Your doctor may recommend additional tests to measure your heart function and determine the cause of your heart problem. Some of these tests may be done more than once to check if your condition changes over time or in response to treatment.
- Blood tests. Blood tests can assess a variety of health factors. These include your red blood cell count and level of electrolytes (important elements like sodium and potassium). Blood tests can also check the function of your kidneys, liver, and thyroid. In some instances, blood tests can identify the cause of your heart problem.
- Urinalysis. Studying a sample of your urine (pee) will help detect any problems with your kidneys or bladder that may be contributing to your heart problem.
- Chest x-ray. An x-ray image of your chest shows the size of your heart and can help determine the presence of fluid buildup in your lungs.
- EKG (ECG, electrocardiogram). This test records the electrical activity of your heart and displays it on a screen for your healthcare providers to study. The procedure involves placing electrical wires with patches on your chest, arms, and legs.
- Echocardiogram (Echo). This is the easiest way to assess the heart’s function. An echo test uses sound waves (ultrasound) to create an image of the structure and movement of your heart. It shows your doctor to see how well your heart is pumping. It also looks at your heart valves and the size of your heart.
Other tests can be used to assess how well your heart is working:
- Imaging tests. A variety of imaging tests involve injecting a special substance into your bloodstream and then taking x-rays. The images show blood flow and the heart’s structure and movement. This helps your providers see how well your heart is pumping.
- Cardiac MRI. This test uses radio waves and strong magnets to create images of your beating heart and blood vessels. While you lie on an exam table surrounded by a large magnet, the test creates many images that are combined to create detailed pictures or movies.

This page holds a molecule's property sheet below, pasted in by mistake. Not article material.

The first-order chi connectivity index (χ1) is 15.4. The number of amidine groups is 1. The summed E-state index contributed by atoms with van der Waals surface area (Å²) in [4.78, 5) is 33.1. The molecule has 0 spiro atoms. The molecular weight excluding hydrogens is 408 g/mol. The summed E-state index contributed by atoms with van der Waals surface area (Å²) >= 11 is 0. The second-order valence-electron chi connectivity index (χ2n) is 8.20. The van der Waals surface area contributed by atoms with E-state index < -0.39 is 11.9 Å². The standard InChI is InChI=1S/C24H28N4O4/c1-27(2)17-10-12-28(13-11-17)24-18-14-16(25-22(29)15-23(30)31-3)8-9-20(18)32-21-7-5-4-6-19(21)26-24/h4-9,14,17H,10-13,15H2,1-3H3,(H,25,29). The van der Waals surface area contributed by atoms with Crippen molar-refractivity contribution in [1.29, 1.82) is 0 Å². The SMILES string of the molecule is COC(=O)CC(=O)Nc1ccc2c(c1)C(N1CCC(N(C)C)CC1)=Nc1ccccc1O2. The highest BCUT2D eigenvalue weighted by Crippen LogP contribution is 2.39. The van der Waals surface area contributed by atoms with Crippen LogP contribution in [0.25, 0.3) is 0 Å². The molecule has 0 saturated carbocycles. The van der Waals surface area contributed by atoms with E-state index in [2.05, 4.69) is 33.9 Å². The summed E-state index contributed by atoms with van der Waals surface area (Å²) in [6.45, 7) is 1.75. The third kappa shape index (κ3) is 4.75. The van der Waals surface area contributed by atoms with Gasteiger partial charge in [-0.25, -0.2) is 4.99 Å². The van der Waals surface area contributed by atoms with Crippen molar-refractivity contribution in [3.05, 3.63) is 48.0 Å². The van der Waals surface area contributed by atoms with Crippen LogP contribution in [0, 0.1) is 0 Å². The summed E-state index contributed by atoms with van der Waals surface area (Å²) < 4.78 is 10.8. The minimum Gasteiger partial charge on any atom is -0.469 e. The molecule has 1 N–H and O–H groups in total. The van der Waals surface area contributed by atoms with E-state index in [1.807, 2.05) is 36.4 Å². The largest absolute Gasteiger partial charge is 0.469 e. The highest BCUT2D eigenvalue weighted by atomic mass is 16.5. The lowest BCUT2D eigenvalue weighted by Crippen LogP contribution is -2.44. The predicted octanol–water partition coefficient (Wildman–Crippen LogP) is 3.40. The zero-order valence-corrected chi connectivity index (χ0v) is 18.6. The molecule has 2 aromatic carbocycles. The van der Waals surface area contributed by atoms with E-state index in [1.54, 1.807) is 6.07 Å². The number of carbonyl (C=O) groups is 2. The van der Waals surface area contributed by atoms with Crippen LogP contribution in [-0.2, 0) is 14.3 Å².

- Right heart catheterization. In this test, a long, thin tube is inserted into a blood vessel, usually in the neck or groin. It is directed into the heart, where the catheter can check pressures in the heart and in the artery, that leads to the lungs. The catheter can also measure heart output and blood oxygen levels.
Your doctor might order tests to look for signs of coronary artery disease. These tests can include:
- Angiogram. In this test, a catheter is inserted into a blood vessel (usually in the groin area), and threaded through the vessel to the heart. A dye is injected through the catheter and special x-rays can track the flow of blood to your heart muscle.
- Stress test. This test shows your heart’s response to stress. Your heart is stressed by exercise (on a treadmill or stationary bike) or by medication. During this period of stress, your doctor checks your vital signs and monitors your heart’s response using an EKG and other images.
Sometimes, you don’t need any treatment for your structural heart disease, but your doctor will probably want you to get tested regularly to see if your disease changes or gets worse. If treatment is needed, some of the possible treatments might include:
- Prescribe and adjust medicine
- Open or bypass coronary arteries
- Repair or replace heart structures
- Implant cardiac devices
- Replace or assist your heart
Most of the time, structural heart disease is something that you are born with, and there is nothing that you can do to prevent it. However, there are times that it may develop after birth. If this is the case, some things that can prevent structural heart disorder include:
- Prevent atherosclerosis, or clogging of the arteries with lifestyle changes, like eating healthier foods and getting more exercise.
- Manage your high blood pressure by avoiding sodium and taking your medicine.
- Limit your use of alcohol.
- Avoid street drugs.